Research team unlocks new method to 3D-print complex, functional components for soft robotics

Use of yield stress hydrogels to 3D-print functional soft components for soft robotics with a high degree of complexity. Credit: SUTD

A team of researchers from the Singapore University of Technology and Design (SUTD) has developed a new approach for adopting the Freeform Liquid 3D Printing (FL-3DP) technology to 3D print more robust and geometrically complex components for soft robotics.

FL-3DP is an emerging technology with high potential that enables the 3D printing of multi-material functional components. It uses gel as a temporary suspension media in which inks are extruded and held in place. Once the inks are solidified, the gel can then be easily washed off.

This approach overcomes two major limitations faced in existing 3D printing technologies. Firstly, it enables the 3D-printing of materials that take a long time to solidify when extruded. Secondly, due to its ability to hold inks and maintain them in the liquid state, advanced geometries such as overhanging structures shapes with high-aspect ratios or fine combinations of multiple materials have now become a feasible option.

However, early FL-3DP was found to have limited features when fabricating advanced components, as only mono-material structures or simple shapes such as meshes and shells could be demonstrated. The absence of more complex demonstrators, despite the promises of this technology, could be partly explained by difficulties in controlling the interfaces between the inks and supports, thus challenging the printing resolution.

Through an in-depth study of the rheological properties and interfacial stabilities between inks and support gels, SUTD researchers managed to better predict the filament shape, which led to improved printing resolution and fidelity.







FL-3DP of sensorized composite cleeves. Credit: SUTD

This outcome enabled the full exploitation of FL-3DP technology through the fabrication of complex elastomeric-based components combining multiple materials and the enhancement of the range in complex geometrical prints. Their paper “Freeform Liquid 3D Printing of Soft Functional Components for Soft Robotics,” which summarizes these key findings, was published in ACS Applied Materials & Interfaces.

To demonstrate the advantages of FL-3DP over traditional manufacturing approaches including casting and molding, the researchers designed and fabricated advanced pneumatic components for soft robotics applications specifically used in soft grippers. By combining stiff, soft and functional elastomers, they were able to precisely control the shape deformation of the components, to tune their functionalities by adjusting the friction of soft gripper surfaces or by providing sensing capabilities, and enhance the lifespan of components by up to ten times compared to their traditional cast counterparts.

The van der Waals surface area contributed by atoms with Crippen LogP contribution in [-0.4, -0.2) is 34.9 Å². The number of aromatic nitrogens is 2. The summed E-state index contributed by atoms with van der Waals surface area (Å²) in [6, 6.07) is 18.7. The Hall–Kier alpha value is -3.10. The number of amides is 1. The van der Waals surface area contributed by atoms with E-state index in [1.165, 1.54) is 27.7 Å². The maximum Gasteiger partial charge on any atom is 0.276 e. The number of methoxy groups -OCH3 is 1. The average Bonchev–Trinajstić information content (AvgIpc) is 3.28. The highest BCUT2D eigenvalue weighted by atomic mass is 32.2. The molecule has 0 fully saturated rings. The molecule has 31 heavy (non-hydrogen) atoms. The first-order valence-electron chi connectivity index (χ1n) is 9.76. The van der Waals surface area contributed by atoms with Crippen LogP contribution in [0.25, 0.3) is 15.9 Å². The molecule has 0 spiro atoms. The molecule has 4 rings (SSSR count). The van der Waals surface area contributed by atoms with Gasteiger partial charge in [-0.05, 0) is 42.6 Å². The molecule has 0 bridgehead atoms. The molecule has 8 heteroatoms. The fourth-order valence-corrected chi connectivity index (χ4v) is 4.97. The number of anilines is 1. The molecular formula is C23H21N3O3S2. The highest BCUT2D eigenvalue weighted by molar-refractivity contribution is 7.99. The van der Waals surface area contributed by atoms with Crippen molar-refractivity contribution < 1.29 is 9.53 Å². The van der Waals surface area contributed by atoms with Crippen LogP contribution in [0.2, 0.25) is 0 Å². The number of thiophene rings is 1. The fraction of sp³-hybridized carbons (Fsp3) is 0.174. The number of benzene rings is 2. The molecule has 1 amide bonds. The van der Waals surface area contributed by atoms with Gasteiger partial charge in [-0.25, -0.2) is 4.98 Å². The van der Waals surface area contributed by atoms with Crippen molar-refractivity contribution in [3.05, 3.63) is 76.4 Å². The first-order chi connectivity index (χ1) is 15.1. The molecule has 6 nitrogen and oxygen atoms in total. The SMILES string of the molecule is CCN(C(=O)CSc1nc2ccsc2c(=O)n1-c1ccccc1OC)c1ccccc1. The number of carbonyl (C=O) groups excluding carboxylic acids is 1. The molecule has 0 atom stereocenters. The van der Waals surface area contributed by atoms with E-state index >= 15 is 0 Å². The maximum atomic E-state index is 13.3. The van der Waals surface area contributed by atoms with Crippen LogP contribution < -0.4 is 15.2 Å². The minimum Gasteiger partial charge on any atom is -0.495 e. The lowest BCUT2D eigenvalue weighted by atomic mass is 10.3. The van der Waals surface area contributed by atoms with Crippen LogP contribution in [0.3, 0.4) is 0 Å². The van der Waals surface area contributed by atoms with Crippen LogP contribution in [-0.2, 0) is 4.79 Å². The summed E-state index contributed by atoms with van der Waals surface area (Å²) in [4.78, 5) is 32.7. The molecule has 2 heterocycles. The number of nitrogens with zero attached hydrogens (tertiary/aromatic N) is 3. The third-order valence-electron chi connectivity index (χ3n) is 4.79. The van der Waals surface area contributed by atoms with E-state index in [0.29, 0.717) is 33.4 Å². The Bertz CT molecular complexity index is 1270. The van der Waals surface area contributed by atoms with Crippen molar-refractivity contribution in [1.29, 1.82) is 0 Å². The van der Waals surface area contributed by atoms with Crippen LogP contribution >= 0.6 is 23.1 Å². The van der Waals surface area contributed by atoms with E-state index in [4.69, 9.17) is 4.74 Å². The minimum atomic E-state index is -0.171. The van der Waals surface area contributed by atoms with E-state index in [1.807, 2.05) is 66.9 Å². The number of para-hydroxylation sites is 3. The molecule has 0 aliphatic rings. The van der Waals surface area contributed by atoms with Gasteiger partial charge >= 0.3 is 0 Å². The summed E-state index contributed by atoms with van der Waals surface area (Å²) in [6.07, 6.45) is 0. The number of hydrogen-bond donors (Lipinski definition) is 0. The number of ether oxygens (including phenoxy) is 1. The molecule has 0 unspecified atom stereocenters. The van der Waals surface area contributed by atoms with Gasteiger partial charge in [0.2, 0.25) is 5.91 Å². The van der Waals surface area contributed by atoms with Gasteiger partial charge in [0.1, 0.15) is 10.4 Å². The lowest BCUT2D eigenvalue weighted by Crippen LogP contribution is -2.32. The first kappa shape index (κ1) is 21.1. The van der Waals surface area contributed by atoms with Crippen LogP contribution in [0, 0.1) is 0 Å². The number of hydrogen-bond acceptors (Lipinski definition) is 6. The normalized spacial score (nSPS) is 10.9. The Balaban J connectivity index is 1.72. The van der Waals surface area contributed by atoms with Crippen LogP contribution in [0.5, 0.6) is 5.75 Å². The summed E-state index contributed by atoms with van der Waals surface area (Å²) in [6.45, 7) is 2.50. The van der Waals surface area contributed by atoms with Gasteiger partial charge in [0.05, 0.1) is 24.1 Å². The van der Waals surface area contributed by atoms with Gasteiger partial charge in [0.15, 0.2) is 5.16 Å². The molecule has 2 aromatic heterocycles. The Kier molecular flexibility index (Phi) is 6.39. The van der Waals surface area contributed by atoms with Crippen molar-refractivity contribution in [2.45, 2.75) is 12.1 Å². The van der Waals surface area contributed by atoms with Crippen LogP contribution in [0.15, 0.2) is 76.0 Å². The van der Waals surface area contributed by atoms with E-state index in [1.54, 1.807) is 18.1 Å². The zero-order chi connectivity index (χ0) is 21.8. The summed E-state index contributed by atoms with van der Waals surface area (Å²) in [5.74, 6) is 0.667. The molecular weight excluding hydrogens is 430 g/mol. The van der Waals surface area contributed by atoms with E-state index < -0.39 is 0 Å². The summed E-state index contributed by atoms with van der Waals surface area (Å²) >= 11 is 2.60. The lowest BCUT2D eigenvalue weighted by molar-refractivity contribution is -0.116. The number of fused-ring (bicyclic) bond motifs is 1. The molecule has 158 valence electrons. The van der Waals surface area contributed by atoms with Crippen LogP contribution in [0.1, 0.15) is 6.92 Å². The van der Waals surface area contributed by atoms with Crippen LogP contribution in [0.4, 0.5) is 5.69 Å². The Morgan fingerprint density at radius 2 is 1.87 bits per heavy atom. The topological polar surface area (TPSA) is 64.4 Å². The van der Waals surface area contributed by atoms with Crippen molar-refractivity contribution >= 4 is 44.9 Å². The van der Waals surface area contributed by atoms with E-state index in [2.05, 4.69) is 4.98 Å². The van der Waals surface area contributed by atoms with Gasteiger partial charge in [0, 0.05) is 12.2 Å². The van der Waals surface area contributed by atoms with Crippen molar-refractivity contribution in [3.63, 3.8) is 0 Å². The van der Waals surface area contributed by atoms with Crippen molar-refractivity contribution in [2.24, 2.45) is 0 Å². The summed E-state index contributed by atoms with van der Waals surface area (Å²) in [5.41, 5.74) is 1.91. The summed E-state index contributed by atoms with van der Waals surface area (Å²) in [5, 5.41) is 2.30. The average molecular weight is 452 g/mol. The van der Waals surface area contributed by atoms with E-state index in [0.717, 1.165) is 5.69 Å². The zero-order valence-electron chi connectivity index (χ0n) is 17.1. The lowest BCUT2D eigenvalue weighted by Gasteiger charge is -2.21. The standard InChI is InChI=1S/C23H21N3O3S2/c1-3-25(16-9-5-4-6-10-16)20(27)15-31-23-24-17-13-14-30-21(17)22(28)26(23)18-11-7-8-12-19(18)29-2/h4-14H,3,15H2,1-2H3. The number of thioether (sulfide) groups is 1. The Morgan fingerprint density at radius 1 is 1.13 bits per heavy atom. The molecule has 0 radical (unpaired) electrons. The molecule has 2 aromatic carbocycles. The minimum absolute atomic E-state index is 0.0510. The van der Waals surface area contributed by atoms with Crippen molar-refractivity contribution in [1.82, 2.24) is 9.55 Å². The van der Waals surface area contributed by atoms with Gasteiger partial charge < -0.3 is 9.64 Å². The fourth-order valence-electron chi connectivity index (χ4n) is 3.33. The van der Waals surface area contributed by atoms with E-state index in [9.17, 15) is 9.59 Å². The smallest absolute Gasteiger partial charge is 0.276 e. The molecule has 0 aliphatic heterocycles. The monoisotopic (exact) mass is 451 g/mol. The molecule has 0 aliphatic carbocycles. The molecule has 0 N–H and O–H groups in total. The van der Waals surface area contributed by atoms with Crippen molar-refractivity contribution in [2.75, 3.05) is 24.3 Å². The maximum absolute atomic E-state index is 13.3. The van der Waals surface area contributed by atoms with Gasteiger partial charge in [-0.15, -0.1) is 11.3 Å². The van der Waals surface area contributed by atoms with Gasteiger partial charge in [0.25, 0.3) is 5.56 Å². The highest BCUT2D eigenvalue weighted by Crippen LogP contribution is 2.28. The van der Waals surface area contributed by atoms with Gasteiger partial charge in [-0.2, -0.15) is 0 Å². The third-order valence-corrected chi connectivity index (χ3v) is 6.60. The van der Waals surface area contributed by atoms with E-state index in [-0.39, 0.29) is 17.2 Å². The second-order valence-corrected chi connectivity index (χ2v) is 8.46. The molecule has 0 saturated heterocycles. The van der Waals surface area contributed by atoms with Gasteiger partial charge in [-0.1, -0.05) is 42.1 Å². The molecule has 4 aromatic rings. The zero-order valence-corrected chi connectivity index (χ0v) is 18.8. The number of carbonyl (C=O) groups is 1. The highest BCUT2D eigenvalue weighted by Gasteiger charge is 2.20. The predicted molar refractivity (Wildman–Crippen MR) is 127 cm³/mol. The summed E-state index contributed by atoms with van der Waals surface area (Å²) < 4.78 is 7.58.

These results are part of a global effort to mark a new era for extrusion-based 3D printing by using suitable suspension media. This enhanced approach also offers a broader design space to designers and engineers, and could benefit many applications, such as soft robotics where complex and robust combinations of a wide range of materials and functionalities are required.

The team is now working on widening the range of processable materials by developing new suspension media that are chemically compatible with more inks.

“FL-3DP and other new extrusion-based additive manufacturing processes are getting us closer and closer to the ultimate target goal of full direct co-fabrication of complex functional systems such as robots and other complex functional products and devices,” said principal investigator Assistant Professor Pablo Valdivia y Alvarado from SUTD.


Unique method to fabricate freeform structures of thermoplastics in microparticulate gels


More information:
Théo Calais et al, Freeform Liquid 3D Printing of Soft Functional Components for Soft Robotics, ACS Applied Materials & Interfaces (2021). DOI: 10.1021/acsami.1c20209

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Research team unlocks new method to 3D-print complex, functional components for soft robotics (2022, April 7)
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